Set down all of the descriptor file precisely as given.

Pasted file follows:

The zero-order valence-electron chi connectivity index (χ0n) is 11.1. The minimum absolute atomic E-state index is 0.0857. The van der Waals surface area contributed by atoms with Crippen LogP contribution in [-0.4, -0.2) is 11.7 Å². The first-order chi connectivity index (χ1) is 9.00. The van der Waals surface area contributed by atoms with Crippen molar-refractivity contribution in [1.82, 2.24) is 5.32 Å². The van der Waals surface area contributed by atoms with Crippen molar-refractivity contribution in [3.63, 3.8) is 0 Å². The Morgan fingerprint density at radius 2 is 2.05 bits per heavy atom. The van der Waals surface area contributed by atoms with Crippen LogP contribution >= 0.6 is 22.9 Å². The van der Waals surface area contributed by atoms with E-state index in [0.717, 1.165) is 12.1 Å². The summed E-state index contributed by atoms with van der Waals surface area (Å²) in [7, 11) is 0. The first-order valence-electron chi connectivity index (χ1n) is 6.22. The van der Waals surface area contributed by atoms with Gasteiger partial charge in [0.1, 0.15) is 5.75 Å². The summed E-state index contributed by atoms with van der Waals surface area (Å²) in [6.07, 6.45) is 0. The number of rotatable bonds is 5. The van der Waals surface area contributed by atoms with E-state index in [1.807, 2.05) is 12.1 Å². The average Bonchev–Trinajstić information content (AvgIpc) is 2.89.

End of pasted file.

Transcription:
The zero-order valence-electron chi connectivity index (χ0n) is 11.1. The minimum absolute atomic E-state index is 0.0857. The van der Waals surface area contributed by atoms with Crippen LogP contribution in [-0.4, -0.2) is 11.7 Å². The first-order chi connectivity index (χ1) is 9.00. The van der Waals surface area contributed by atoms with Crippen molar-refractivity contribution in [1.82, 2.24) is 5.32 Å². The van der Waals surface area contributed by atoms with Crippen molar-refractivity contribution in [3.63, 3.8) is 0 Å². The Morgan fingerprint density at radius 2 is 2.05 bits per heavy atom. The van der Waals surface area contributed by atoms with Crippen LogP contribution >= 0.6 is 22.9 Å². The van der Waals surface area contributed by atoms with E-state index in [0.717, 1.165) is 12.1 Å². The summed E-state index contributed by atoms with van der Waals surface area (Å²) in [7, 11) is 0. The first-order valence-electron chi connectivity index (χ1n) is 6.22. The van der Waals surface area contributed by atoms with Gasteiger partial charge in [0.1, 0.15) is 5.75 Å². The summed E-state index contributed by atoms with van der Waals surface area (Å²) in [6.07, 6.45) is 0. The number of rotatable bonds is 5. The van der Waals surface area contributed by atoms with E-state index in [1.807, 2.05) is 12.1 Å². The average Bonchev–Trinajstić information content (AvgIpc) is 2.89.